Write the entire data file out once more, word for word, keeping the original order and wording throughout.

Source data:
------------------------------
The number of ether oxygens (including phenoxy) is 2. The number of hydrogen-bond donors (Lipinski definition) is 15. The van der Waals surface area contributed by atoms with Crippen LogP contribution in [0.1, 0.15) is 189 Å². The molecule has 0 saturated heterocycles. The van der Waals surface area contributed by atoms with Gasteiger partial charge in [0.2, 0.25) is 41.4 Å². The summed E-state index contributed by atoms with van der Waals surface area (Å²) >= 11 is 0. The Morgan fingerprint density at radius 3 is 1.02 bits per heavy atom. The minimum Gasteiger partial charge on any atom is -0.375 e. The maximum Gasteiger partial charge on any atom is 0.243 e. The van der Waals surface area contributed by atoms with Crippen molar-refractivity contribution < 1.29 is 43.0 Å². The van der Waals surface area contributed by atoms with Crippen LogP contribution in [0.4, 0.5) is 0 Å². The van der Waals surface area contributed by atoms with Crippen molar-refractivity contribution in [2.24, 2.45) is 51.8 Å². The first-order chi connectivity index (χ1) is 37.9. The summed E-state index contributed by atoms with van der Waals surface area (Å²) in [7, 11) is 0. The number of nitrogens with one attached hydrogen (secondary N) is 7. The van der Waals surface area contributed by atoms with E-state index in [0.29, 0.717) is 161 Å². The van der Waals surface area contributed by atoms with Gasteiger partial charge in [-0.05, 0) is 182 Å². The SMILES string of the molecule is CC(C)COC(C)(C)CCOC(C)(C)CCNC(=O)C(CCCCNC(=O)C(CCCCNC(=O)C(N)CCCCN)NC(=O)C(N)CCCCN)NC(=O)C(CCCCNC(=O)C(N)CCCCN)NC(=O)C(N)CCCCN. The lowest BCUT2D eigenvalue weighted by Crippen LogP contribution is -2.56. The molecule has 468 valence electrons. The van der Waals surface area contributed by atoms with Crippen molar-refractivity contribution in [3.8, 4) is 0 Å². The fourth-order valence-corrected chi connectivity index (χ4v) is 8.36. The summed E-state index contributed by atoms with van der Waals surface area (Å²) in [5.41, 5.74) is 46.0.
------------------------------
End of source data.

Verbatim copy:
The number of ether oxygens (including phenoxy) is 2. The number of hydrogen-bond donors (Lipinski definition) is 15. The van der Waals surface area contributed by atoms with Crippen LogP contribution in [0.1, 0.15) is 189 Å². The molecule has 0 saturated heterocycles. The van der Waals surface area contributed by atoms with Gasteiger partial charge in [0.2, 0.25) is 41.4 Å². The summed E-state index contributed by atoms with van der Waals surface area (Å²) >= 11 is 0. The Morgan fingerprint density at radius 3 is 1.02 bits per heavy atom. The minimum Gasteiger partial charge on any atom is -0.375 e. The maximum Gasteiger partial charge on any atom is 0.243 e. The van der Waals surface area contributed by atoms with Crippen molar-refractivity contribution < 1.29 is 43.0 Å². The van der Waals surface area contributed by atoms with Crippen LogP contribution in [0.4, 0.5) is 0 Å². The van der Waals surface area contributed by atoms with Crippen molar-refractivity contribution in [2.24, 2.45) is 51.8 Å². The first-order chi connectivity index (χ1) is 37.9. The summed E-state index contributed by atoms with van der Waals surface area (Å²) in [7, 11) is 0. The number of nitrogens with one attached hydrogen (secondary N) is 7. The van der Waals surface area contributed by atoms with E-state index in [0.29, 0.717) is 161 Å². The van der Waals surface area contributed by atoms with Gasteiger partial charge in [-0.05, 0) is 182 Å². The SMILES string of the molecule is CC(C)COC(C)(C)CCOC(C)(C)CCNC(=O)C(CCCCNC(=O)C(CCCCNC(=O)C(N)CCCCN)NC(=O)C(N)CCCCN)NC(=O)C(CCCCNC(=O)C(N)CCCCN)NC(=O)C(N)CCCCN. The lowest BCUT2D eigenvalue weighted by Crippen LogP contribution is -2.56. The molecule has 468 valence electrons. The van der Waals surface area contributed by atoms with Crippen molar-refractivity contribution in [3.8, 4) is 0 Å². The fourth-order valence-corrected chi connectivity index (χ4v) is 8.36. The summed E-state index contributed by atoms with van der Waals surface area (Å²) in [5.41, 5.74) is 46.0.